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A patient decision aid for antidepressant use in pregnancy: a Canada-UK collaboration

Around 10% of women experience depression in pregnancy. Antidepressant medication may be the treatment of choice for women with moderate to severe depression. Women who might benefit from continuing or starting an antidepressant during pregnancy face a difficult decision. This is because both depression itself and the antidepressant medications used to treat it can carry risks for the mother and her unborn child. 

It has been shown that routine clinical care and the provision of information on the benefits and harms of antidepressant use in pregnancy do not always allow women to make a choice that they feel satisfied with, and that is in line with their values. 

In other fields of medicine, patient decision aids (PDAs) are used to make this process easier. A PDA is a tool that allows patients to (a) access information about an illness and its treatments, (b) clarify the decision that they have to make and (c) clarify their personal values and preferences in relation to that decision. There are no existing up-to-date PDAs on the use of antidepressants in pregnancy.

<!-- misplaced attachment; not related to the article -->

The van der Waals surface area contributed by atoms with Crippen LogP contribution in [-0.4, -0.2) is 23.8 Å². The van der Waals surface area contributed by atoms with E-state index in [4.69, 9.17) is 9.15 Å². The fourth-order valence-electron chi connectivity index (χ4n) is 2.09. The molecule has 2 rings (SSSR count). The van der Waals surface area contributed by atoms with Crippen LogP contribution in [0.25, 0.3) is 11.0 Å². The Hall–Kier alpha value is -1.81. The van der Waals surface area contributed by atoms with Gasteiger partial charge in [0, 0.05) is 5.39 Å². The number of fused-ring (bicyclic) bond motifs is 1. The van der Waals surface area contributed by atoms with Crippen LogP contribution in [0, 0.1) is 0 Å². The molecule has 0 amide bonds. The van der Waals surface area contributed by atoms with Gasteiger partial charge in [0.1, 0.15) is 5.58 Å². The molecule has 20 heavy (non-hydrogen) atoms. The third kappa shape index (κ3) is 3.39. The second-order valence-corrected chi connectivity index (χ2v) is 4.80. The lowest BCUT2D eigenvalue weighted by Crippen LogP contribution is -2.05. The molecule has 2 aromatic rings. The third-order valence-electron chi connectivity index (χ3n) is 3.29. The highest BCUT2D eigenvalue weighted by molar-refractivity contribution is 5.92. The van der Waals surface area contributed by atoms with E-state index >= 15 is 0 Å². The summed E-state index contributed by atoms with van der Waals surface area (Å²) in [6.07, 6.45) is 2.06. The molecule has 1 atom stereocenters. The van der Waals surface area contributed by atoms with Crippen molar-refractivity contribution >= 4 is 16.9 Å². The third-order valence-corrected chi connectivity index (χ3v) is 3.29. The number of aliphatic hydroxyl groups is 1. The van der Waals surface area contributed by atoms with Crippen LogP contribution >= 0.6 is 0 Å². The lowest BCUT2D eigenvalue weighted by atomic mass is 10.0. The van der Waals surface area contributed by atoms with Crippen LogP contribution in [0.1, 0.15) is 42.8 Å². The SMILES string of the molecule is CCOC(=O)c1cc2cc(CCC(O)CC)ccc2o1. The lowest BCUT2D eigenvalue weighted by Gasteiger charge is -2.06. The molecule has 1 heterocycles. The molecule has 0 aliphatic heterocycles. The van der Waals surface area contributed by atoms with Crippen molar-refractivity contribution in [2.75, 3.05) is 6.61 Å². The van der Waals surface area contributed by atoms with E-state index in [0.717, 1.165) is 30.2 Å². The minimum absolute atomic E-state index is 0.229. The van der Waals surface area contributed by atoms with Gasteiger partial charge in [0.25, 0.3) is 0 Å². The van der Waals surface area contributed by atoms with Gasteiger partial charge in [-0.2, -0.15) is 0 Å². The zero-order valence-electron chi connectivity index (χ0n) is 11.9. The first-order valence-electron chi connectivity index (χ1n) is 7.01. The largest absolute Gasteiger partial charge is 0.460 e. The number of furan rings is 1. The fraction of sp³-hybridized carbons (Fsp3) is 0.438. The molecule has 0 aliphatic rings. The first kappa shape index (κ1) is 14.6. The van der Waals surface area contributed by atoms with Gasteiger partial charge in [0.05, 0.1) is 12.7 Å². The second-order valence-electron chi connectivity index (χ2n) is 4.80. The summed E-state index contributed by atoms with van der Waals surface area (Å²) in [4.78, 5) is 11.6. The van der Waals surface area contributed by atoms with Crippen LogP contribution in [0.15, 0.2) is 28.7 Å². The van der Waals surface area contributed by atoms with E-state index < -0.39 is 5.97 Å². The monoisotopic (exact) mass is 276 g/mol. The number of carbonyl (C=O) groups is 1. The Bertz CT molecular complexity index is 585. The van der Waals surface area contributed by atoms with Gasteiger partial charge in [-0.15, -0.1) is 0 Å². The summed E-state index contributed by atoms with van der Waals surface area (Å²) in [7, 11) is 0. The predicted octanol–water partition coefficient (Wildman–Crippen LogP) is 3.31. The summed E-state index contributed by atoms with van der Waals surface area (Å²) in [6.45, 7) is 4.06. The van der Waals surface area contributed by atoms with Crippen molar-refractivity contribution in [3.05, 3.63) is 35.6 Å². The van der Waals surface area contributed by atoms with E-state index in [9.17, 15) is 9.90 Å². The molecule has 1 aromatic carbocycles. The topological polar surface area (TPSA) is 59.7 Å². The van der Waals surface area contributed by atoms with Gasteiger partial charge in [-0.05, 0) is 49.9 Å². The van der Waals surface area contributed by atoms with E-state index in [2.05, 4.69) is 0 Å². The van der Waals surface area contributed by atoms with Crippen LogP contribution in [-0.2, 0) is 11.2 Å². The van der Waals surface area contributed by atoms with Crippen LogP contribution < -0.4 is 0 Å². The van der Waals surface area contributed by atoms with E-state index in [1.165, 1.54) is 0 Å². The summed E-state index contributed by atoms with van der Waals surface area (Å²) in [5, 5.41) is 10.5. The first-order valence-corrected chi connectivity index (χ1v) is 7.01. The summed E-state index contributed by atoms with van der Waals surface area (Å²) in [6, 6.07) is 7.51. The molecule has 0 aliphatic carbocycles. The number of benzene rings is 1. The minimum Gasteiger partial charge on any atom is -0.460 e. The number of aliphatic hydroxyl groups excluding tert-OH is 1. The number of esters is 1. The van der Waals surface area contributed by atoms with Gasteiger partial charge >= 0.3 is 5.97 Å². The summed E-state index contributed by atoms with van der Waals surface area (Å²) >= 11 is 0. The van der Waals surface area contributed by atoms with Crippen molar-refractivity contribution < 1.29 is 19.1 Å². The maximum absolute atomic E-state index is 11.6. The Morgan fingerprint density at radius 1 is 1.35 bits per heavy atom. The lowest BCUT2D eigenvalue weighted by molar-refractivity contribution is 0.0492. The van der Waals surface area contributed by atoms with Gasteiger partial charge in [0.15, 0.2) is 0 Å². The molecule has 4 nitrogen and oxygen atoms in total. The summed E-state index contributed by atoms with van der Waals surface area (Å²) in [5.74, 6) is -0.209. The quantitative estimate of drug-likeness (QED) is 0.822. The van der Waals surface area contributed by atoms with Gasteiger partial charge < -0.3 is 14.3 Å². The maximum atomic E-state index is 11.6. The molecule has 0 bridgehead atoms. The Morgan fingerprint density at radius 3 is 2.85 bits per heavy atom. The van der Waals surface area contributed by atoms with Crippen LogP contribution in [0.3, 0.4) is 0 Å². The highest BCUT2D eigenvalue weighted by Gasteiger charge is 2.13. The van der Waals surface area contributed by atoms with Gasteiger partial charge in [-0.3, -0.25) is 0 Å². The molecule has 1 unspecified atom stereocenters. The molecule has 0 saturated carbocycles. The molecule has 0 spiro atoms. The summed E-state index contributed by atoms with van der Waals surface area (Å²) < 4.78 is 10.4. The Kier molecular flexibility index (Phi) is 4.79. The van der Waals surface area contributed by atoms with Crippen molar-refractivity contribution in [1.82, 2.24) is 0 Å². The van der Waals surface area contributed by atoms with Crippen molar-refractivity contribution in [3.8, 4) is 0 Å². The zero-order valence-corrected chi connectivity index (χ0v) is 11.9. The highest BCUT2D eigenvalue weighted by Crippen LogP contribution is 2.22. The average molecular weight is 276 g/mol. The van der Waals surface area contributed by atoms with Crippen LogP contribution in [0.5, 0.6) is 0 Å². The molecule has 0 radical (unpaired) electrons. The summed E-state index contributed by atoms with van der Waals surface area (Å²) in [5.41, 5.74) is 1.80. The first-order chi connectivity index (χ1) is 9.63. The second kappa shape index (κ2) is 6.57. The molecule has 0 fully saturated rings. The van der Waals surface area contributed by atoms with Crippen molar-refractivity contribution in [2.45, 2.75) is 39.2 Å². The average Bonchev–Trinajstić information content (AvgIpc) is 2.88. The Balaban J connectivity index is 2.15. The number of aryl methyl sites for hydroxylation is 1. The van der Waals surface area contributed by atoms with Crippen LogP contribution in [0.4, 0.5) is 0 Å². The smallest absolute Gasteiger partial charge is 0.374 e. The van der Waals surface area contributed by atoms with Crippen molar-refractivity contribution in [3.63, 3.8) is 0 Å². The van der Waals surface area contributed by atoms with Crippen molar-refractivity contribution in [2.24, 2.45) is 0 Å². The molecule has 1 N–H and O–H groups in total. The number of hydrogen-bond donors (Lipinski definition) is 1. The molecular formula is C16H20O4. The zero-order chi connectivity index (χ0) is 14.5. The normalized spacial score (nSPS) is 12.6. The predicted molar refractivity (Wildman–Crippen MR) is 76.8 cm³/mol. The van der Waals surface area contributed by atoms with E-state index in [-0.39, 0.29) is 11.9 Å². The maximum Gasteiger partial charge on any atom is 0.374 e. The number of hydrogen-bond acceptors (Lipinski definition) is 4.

Dr Simone Vigod and her colleagues, from the University of Toronto in Canada, have developed an electronic, evidence-based PDA on antidepressant use in pregnancy. The PDA can be accessed electronically by a patient at home or in the clinic, and is designed to be used flexibly alongside usual clinical care. The PDA is currently being tested by patients who are considering using an antidepressant in pregnancy, to assess how acceptable and useful it is to patients and their clinicians. 

These pilot trials will be conducted in Canada and in the UK (in patients accessing SLAM services). Findings from these acceptability and feasibility trials will be used to design a large international randomized controlled trial (RCT), which will assess how effective the PDA is. 

Specifically, it will assess whether the PDA reduces the conflict that women feel in relation to decisions about antidepressant use in pregnancy. The trial will also assess whether the PDA improves patients’ knowledge on treatment options, patient-clinician interactions and the likelihood of women suffering from postnatal depression and anxiety. The PDA is a relatively simple, low-cost intervention with the potential to help a significant number of women and unborn children. The pilot and future planned trials will ensure that is rigorously evaluated.

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